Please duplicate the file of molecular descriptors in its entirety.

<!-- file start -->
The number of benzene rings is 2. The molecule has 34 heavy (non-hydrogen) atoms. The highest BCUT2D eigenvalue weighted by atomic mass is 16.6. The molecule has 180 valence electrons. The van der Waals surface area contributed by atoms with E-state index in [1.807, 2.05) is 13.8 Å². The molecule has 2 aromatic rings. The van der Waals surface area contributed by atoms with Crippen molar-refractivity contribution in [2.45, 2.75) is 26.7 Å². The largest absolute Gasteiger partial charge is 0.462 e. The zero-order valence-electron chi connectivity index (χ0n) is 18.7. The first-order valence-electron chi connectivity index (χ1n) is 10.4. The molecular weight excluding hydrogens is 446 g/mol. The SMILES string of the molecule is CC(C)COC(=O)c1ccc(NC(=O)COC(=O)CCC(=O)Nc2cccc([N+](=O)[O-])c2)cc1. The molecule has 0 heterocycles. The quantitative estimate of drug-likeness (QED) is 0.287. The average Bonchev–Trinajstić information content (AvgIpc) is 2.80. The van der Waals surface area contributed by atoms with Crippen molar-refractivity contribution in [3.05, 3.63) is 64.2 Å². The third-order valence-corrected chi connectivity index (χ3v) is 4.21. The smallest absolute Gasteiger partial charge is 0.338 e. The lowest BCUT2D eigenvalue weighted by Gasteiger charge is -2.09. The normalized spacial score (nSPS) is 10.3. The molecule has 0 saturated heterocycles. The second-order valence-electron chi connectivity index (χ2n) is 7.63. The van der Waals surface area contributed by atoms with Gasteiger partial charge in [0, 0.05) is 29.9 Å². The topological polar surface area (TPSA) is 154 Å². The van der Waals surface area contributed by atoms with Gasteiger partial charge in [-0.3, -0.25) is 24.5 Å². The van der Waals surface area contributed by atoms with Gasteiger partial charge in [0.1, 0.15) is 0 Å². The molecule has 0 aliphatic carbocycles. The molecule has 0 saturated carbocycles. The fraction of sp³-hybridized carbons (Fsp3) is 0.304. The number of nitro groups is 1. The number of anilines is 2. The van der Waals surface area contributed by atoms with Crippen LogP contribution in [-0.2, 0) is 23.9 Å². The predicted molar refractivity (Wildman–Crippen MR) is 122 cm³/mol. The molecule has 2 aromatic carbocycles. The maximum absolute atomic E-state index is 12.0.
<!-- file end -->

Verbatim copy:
The number of benzene rings is 2. The molecule has 34 heavy (non-hydrogen) atoms. The highest BCUT2D eigenvalue weighted by atomic mass is 16.6. The molecule has 180 valence electrons. The van der Waals surface area contributed by atoms with E-state index in [1.807, 2.05) is 13.8 Å². The molecule has 2 aromatic rings. The van der Waals surface area contributed by atoms with Crippen molar-refractivity contribution in [2.45, 2.75) is 26.7 Å². The largest absolute Gasteiger partial charge is 0.462 e. The zero-order valence-electron chi connectivity index (χ0n) is 18.7. The first-order valence-electron chi connectivity index (χ1n) is 10.4. The molecular weight excluding hydrogens is 446 g/mol. The SMILES string of the molecule is CC(C)COC(=O)c1ccc(NC(=O)COC(=O)CCC(=O)Nc2cccc([N+](=O)[O-])c2)cc1. The molecule has 0 heterocycles. The quantitative estimate of drug-likeness (QED) is 0.287. The average Bonchev–Trinajstić information content (AvgIpc) is 2.80. The van der Waals surface area contributed by atoms with Crippen molar-refractivity contribution in [3.05, 3.63) is 64.2 Å². The third-order valence-corrected chi connectivity index (χ3v) is 4.21. The smallest absolute Gasteiger partial charge is 0.338 e. The lowest BCUT2D eigenvalue weighted by Gasteiger charge is -2.09. The normalized spacial score (nSPS) is 10.3. The molecule has 0 saturated heterocycles. The second-order valence-electron chi connectivity index (χ2n) is 7.63. The van der Waals surface area contributed by atoms with Gasteiger partial charge in [0, 0.05) is 29.9 Å². The topological polar surface area (TPSA) is 154 Å². The van der Waals surface area contributed by atoms with Gasteiger partial charge in [-0.3, -0.25) is 24.5 Å². The van der Waals surface area contributed by atoms with Gasteiger partial charge in [0.1, 0.15) is 0 Å². The molecule has 0 aliphatic carbocycles. The molecule has 0 saturated carbocycles. The fraction of sp³-hybridized carbons (Fsp3) is 0.304. The number of nitro groups is 1. The number of anilines is 2. The van der Waals surface area contributed by atoms with Crippen LogP contribution in [-0.2, 0) is 23.9 Å². The predicted molar refractivity (Wildman–Crippen MR) is 122 cm³/mol. The molecule has 2 aromatic carbocycles. The maximum absolute atomic E-state index is 12.0.